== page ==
On January 28th, 2020 a massive 7.7 magnitude earthquake that left the nation’s residents jarred and reeling, rocked the Cayman Islands.
Property was damaged (though thankfully no major structures fell), sink holes opened up, infrastructure was affected, and people were – in general – pretty terrified.
I myself experienced office walls shaking, geysers spouting wastewater from drains. I immediately began testing the strength of the rainwater gutters in the event I had to shimmy up them to escape a potential tsunami on the office roof.
When I returned home late in the evening, I inspected the structures for damages and spent time re-hanging artwork and closing doors and drawers that had been shaken open in the tumult. There were nearly 30 aftershocks after the “big one”. During this time, I started to consider what we could do to protect our property (and ourselves) in the event of another earthquake. This is what I came up with…
- The first thing we should do when an earthquake hits is duck and cover.
- Get underneath formidable furniture or find a sturdy doorway to weather out the initial shockwaves.
- Make your way out of doors if convenient and safe but be acutely aware of the dangers of falling debris and the panic of your fellow humans.
- Administer first aid to those in need once you yourself are out of danger.
- Once the event has passed be mindful that the danger hasn’t.
- If in an area like Cayman you want to begin checking the USGS and all disaster organization sites, announcements and social media outlets for reports of what to do next.
- Be ready to get to higher ground as tsunamis come quick. Getting in your vehicle is a bad idea as the roads here instantly become non-navigable as people try to rush home.
- Seek out the nearest highest ground – proceed on foot if you can.
- Have emergency food, water, medicine and medical supplies on hand to “weather the storm” in a catastrophe’s aftermath…
- An ounce of prevention is worth a pound of cure! Be prepared, be alert and remain calm.
Once the danger has passed what can we do to preserve property after we have preserved life? Well we can look to insurance. Fortunately, here in Cayman, nearly all Full Coverage policies cover property owners in the event of quakes, flooding or the inundation of the sea caused by a potential tsunami. Individuals carrying a mortgage on their homes or businesses are usually required to carry full coverage by their banking institutions, but it is critical that folks know what their policy covers exactly – before natural disasters wreak havoc. Be mindful of your deductibles and be ready for things such as structural assessments after a catastrophic event has occurred.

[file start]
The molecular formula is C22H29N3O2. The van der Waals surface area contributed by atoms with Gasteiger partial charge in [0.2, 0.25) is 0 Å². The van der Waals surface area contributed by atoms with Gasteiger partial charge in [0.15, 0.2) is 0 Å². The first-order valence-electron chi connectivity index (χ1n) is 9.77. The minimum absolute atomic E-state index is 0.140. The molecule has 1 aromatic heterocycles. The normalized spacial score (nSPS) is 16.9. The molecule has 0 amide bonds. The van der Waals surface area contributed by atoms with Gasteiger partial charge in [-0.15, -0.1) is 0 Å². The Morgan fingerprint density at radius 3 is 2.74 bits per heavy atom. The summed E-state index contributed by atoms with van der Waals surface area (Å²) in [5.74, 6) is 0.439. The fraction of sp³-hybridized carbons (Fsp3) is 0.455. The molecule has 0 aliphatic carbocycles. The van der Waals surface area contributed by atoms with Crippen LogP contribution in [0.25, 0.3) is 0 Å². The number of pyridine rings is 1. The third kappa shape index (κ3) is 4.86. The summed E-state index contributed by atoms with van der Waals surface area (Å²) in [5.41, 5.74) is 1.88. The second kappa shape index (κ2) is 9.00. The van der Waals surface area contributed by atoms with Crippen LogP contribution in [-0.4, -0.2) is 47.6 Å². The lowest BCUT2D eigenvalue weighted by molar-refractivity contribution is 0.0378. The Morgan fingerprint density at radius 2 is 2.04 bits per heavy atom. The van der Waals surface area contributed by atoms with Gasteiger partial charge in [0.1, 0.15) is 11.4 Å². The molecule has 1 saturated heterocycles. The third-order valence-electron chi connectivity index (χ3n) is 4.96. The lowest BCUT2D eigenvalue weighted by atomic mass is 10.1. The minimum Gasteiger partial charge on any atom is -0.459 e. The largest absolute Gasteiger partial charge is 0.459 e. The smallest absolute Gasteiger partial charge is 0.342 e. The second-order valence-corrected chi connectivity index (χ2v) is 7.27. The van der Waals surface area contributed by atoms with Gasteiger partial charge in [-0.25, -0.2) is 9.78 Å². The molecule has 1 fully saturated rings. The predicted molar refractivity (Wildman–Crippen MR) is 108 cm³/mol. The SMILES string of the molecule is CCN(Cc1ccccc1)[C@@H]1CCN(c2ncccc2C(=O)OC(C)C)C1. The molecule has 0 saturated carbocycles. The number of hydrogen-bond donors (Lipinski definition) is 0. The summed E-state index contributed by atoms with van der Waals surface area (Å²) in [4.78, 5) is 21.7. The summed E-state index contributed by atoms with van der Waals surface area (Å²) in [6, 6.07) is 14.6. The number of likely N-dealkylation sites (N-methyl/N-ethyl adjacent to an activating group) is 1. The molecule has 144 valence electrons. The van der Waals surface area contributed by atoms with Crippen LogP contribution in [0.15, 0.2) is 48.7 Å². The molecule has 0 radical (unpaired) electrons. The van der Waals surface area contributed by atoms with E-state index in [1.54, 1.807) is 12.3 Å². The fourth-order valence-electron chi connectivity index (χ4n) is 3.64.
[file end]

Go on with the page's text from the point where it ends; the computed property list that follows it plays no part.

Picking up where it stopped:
Another thing we can do to protect property from peril is build more structurally sound buildings in the first place. Strengthening foundations and walls and using the latest – highest rated – materials can give your property a better chance to survive and keep you safe. Off the grid utilities such as solar panels and water storage systems can make life much more bearable after a disaster. If you already have your home, you can research ways to “disaster proof” your existing structures and be ready for potential problem spots and perform important preventative maintenance.
The January 28th quake was terrifying and many of us made poor decisions in how we dealt with it. But let us not lose the lesson. Let’s make this a coachable moment for everyone and be more prepared to preserve our properties – and most importantly our lives – when Mother Nature strikes again.
John has been working as an agent with ERA Cayman Islands for 8+ years specialising in high-end real estate, hospitality and property management. Formerly of Vail, Colorado; John has set down his roots in Grand Cayman. John holds a degree in business law from the University of Saint Thomas.